Colors may not match :)

There are Yahoo discussion groups devoted to each of the above-mentioned machines, as well as most others. A little time reading their archives will help you learn what each can and can't do, and maybe help you understand what you might use them for.

When comparing similar machines from various vendors, take into account:
Included tooling and accessories.
Freight or local pickup
Sales taxes where applicable

04-13-2006, 02:08 PM
Good comments, especially "It took me years to get a fully equipped (almost) shop - so don't feel you need or can do it in one shot."

To give you an idea of a timeline, I bought my lathe in 1978. I bought my milling machine in 1985. I finally bought a DRO for the milling machine last year. Would it have been nice to have everything at once? Sure. I couldn't afford to. That's okay.

Others may not agree, but personally I'd rather buy really good equipment, slowly, than to buy a lot of things I'll always be a little dissatisfied with (maybe very dissatisfied with) all at once.

04-14-2006, 01:12 PM
Echoing what others have said... It's comparable to saying "I'd like to build models". Well, what kind of models? Cars, trains, etc. How big? The list goes on.

I've found it really helpful, when possible, to see (and hopefully operate) something before buying. I bought a Bridgeport because we had one where I worked years ago. I got to work (play?) with it a bit, and I was a little familiar. It also has a decent rep, although there are many others that also get good marks.

Hang around here a bit. There is a lot of good info, some bad, and a few opinions. After a while, you'll know where the good info comes from, and even who specializes in what. I think most folks here are not professional machinists or metalworkers, although there are some. That makes the range of knowledge pretty wide, and I've found that it also gets metalworking into a surprizing range of applications.

Mr. Eye
04-14-2006, 05:50 PM
When I made this post it was to get exactly the kind of information I have received. Having worked construction for 30 years I'm no stranger to tools and equipment. I' ve learned the hard way it always payes to buy quality tools. With that and your replies in mind I'm going to just look for a good quality lathe. I sometimes start to get ahead of myself. Thanks for pulling me back abit.

BTW: I live in Geneva NY, it's in the Finger Lakes area.

Once again thank you all.

04-14-2006, 06:08 PM
It frequently begins with money as the main problem. Then you find that you have the money but can't find a machine within reasonable distance or condition. Finally, you find that you don't have enough time to use the machinery because work seems to get in the way :D

04-19-2006, 05:17 AM
I think you should go to college and get a Mechanical Engineering degree like I did. My dad has been a machinist for like 40 years, has lathe, and a 12 car polebuilding shop but all he does is sweep the floor. Its a clean shop but he only knows how to make widgets or turn large round stock into smaller. Get an engineering degree and you will know how to design/redesign/modify infinite mechanisms that actually do something other than serve as hideously expensive machinist's widgets: pen holder, coffee coaster, etc. "Yea, I turned this coffee coaster from a 10# aluminum bar." - Great dad, now I know why American industry sucks so bad, but at least you made 'something' with your DRO equipped and CNC machinery.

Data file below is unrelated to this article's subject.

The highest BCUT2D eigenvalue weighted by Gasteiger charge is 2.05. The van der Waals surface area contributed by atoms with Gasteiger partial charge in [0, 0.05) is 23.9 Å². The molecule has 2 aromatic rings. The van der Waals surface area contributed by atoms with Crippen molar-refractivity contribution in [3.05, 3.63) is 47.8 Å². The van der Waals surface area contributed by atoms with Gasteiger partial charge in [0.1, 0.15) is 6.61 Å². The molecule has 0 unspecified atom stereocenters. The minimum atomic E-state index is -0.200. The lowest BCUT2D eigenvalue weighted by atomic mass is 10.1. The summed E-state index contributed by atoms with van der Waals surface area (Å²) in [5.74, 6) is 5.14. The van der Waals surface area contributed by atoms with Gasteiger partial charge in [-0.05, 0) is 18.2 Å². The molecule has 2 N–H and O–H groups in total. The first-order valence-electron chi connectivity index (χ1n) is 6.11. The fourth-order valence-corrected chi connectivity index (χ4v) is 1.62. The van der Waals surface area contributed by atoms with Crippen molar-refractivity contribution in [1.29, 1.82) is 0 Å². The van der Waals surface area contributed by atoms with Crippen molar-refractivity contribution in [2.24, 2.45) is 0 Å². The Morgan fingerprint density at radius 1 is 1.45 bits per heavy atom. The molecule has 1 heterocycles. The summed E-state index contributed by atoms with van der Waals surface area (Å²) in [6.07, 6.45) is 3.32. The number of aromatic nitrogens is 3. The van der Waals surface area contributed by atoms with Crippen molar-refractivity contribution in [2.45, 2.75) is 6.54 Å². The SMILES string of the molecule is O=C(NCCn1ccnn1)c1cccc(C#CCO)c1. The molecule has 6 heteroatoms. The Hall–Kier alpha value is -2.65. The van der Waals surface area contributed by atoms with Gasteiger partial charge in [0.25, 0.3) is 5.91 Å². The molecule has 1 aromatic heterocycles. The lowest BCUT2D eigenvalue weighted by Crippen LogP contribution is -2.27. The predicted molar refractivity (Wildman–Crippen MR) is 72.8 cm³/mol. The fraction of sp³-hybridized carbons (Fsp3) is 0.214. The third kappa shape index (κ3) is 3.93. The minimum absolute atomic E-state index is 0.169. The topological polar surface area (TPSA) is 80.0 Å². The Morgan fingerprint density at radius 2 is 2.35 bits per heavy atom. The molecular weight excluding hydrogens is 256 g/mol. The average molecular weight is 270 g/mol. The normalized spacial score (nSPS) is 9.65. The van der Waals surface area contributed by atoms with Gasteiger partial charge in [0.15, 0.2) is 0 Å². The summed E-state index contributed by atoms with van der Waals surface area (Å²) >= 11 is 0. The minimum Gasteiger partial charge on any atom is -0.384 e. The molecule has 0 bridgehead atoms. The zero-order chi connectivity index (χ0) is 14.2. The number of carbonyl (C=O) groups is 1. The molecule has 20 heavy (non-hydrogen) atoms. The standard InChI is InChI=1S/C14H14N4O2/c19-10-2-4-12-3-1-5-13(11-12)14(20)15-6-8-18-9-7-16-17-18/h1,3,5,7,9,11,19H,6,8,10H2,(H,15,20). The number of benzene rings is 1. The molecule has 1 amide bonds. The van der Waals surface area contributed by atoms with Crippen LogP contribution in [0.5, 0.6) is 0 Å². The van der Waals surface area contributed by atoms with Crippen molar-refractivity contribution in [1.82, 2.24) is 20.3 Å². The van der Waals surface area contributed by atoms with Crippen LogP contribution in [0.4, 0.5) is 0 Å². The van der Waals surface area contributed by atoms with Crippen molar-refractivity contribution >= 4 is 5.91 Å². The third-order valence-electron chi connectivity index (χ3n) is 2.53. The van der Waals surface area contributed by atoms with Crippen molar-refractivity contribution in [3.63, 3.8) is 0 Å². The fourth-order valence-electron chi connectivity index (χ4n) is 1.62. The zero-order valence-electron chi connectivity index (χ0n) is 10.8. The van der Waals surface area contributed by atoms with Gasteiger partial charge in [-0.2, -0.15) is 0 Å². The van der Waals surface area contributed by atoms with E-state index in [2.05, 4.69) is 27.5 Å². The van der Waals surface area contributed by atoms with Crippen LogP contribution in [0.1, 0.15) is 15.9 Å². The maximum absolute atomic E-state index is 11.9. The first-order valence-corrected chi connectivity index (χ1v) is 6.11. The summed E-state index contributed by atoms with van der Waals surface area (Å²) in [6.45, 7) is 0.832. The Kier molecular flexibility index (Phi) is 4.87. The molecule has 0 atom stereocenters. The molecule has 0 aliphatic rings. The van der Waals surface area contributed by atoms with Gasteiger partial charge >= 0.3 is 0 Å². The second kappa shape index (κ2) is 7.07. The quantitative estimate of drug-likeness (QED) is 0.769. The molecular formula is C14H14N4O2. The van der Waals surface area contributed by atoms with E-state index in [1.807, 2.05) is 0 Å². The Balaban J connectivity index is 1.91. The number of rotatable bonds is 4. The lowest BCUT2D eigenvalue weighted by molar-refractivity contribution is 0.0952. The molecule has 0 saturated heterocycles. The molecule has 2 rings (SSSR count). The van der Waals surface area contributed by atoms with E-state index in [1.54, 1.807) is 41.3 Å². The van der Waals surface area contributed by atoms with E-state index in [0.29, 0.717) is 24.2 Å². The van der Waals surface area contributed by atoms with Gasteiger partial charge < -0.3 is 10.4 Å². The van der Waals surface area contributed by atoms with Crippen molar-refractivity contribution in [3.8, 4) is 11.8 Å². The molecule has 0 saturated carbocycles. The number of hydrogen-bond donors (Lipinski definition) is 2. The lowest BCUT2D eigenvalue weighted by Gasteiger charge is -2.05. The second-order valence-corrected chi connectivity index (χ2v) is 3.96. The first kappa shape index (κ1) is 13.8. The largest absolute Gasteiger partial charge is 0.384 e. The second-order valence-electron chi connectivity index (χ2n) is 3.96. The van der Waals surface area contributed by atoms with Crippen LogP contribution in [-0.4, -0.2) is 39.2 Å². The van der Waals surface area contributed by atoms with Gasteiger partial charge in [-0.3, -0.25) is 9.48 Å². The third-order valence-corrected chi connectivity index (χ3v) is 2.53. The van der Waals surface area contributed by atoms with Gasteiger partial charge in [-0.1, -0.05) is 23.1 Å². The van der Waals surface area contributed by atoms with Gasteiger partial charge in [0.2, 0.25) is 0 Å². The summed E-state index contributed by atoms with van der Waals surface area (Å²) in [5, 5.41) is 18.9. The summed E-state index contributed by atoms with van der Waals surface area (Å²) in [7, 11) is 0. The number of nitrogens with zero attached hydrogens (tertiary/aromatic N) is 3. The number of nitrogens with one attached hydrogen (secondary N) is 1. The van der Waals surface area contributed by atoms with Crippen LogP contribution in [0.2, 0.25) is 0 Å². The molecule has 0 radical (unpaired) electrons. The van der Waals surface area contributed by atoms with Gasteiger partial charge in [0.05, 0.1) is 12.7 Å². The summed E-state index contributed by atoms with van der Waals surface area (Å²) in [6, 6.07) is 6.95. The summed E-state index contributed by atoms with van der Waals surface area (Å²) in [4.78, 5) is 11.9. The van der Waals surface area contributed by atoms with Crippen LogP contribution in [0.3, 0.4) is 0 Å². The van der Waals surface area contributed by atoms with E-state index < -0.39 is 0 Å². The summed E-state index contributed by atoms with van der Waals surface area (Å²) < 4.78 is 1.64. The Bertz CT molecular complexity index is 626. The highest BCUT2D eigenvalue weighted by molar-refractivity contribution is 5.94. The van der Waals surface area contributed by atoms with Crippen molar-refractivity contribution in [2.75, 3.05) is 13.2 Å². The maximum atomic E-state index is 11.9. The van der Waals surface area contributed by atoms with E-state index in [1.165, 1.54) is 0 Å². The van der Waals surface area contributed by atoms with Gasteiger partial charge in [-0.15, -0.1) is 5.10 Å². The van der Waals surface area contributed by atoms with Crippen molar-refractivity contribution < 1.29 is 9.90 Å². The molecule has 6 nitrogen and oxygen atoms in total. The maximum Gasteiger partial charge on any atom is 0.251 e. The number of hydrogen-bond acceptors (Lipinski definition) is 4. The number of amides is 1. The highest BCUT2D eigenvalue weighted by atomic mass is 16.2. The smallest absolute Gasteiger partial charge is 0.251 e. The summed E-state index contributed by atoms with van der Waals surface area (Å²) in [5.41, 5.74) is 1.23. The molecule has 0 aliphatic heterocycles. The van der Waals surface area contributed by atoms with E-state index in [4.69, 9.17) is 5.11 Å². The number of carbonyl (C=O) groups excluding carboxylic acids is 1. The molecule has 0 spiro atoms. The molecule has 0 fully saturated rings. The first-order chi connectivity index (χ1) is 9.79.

04-19-2006, 07:25 AM
I look forward to the day where all I have to worry about is the design of my custom CNC machined coffee cup holder.

If your father has been a machinist for 40 years and has a CNC in his home shop, I’d be willing to bet he can make a helluva lot more than just ‘widgets’.
Nor have I met many good machinists that don’t know how to “design/redesign/modify infinite mechanisms that actually do something” impressively well.

Of course, unlike the part the engineer designed, the one the machinist makes will actually work. ;)

04-19-2006, 08:20 AM
Of course, unlike the part the engineer designed, the one the machinist makes will actually work. ;)

Yeah, for about 10 minutes then it breaks and kills the operator or destroys something. Machinists for the most part think they know more about engineering than degreed engineers while actually not knowing anything at all. They are good at telling ancedotes or just making bs up that sounds good but is just bs.

04-19-2006, 10:59 AM
My first job in a machine shop was for a job shop that did microwave components for the military - all high dollar, hush, hush stuff.

You would be amazed at the number of dimensional mistakes there were. Not design flaws, but dimensioning mistakes. And this was stuff that was going into Fighter planes, Missile Cruisers, Satellites, and Cruise Missiles.:eek:

Until fairly recently it was very uncommon for engineers to be exposed to "real world" situations in terms of design - almost all of their schooling involves math and theory, but little "hands on" work. That, thank god, is changing.


Weston Bye
04-19-2006, 11:36 AM
Does Mortimerex have some *issues* with his dad? Leaving that aside, Mortimerex should remember that this is a hobby magazine and forum and most of us are beyond (for age or economic reasons) “getting a Mechanical Engineering Degree” before we start making chips.
Conversely, I think it would be a better idea for prospective Mechanical Engineers to spend some time making chips before getting too deep into the Holy Theory of Mechanical Engineering.

This forum is a place for helping each other to enjoy the machining hobby. Not where garrulous old coots carefully guard the Ancient and Sacred Knowledge of Machining on the Only Real and True Ancient Engines of the Machining Arts (Bridgeport, Hardinge, South Bend, etc. etc. etc), or where the degreed Bringers of Perfect Knowledge Hand down Holy Writ from the University. Most of us are somewhere in between, doing with what we have, can afford, or build. More education is a good thing and better equipment is nice, but advice to get a degree or get a fancier machine isn’t all that helpful.